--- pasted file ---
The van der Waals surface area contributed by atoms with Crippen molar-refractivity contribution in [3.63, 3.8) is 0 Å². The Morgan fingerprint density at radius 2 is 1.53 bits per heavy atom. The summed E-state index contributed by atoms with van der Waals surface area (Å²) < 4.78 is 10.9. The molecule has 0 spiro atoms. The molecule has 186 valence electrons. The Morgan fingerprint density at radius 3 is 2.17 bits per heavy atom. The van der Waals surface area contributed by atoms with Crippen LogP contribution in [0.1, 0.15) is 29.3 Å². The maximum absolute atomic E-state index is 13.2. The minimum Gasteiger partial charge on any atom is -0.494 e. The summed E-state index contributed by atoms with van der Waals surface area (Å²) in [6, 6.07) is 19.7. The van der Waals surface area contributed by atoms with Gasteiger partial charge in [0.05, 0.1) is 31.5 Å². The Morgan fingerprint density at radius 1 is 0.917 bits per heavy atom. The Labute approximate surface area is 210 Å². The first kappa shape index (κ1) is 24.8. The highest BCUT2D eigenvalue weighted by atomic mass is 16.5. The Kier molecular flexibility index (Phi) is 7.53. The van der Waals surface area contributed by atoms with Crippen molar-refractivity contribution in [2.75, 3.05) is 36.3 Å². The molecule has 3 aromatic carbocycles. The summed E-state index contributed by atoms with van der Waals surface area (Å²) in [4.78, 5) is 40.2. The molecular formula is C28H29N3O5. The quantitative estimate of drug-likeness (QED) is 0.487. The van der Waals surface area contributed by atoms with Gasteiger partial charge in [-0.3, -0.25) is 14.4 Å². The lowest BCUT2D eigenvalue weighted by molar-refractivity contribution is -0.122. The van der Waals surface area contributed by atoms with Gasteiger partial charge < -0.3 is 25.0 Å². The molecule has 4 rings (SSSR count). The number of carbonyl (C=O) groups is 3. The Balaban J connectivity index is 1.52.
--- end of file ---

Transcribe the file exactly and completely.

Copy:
The van der Waals surface area contributed by atoms with Crippen molar-refractivity contribution in [3.63, 3.8) is 0 Å². The Morgan fingerprint density at radius 2 is 1.53 bits per heavy atom. The summed E-state index contributed by atoms with van der Waals surface area (Å²) < 4.78 is 10.9. The molecule has 0 spiro atoms. The molecule has 186 valence electrons. The Morgan fingerprint density at radius 3 is 2.17 bits per heavy atom. The van der Waals surface area contributed by atoms with Crippen LogP contribution in [0.1, 0.15) is 29.3 Å². The maximum absolute atomic E-state index is 13.2. The minimum Gasteiger partial charge on any atom is -0.494 e. The summed E-state index contributed by atoms with van der Waals surface area (Å²) in [6, 6.07) is 19.7. The van der Waals surface area contributed by atoms with Gasteiger partial charge in [0.05, 0.1) is 31.5 Å². The Morgan fingerprint density at radius 1 is 0.917 bits per heavy atom. The Labute approximate surface area is 210 Å². The first kappa shape index (κ1) is 24.8. The highest BCUT2D eigenvalue weighted by atomic mass is 16.5. The Kier molecular flexibility index (Phi) is 7.53. The van der Waals surface area contributed by atoms with Crippen molar-refractivity contribution in [2.75, 3.05) is 36.3 Å². The molecule has 3 aromatic carbocycles. The summed E-state index contributed by atoms with van der Waals surface area (Å²) in [4.78, 5) is 40.2. The molecular formula is C28H29N3O5. The quantitative estimate of drug-likeness (QED) is 0.487. The van der Waals surface area contributed by atoms with Gasteiger partial charge in [-0.3, -0.25) is 14.4 Å². The lowest BCUT2D eigenvalue weighted by molar-refractivity contribution is -0.122. The van der Waals surface area contributed by atoms with Gasteiger partial charge < -0.3 is 25.0 Å². The molecule has 4 rings (SSSR count). The number of carbonyl (C=O) groups is 3. The Balaban J connectivity index is 1.52.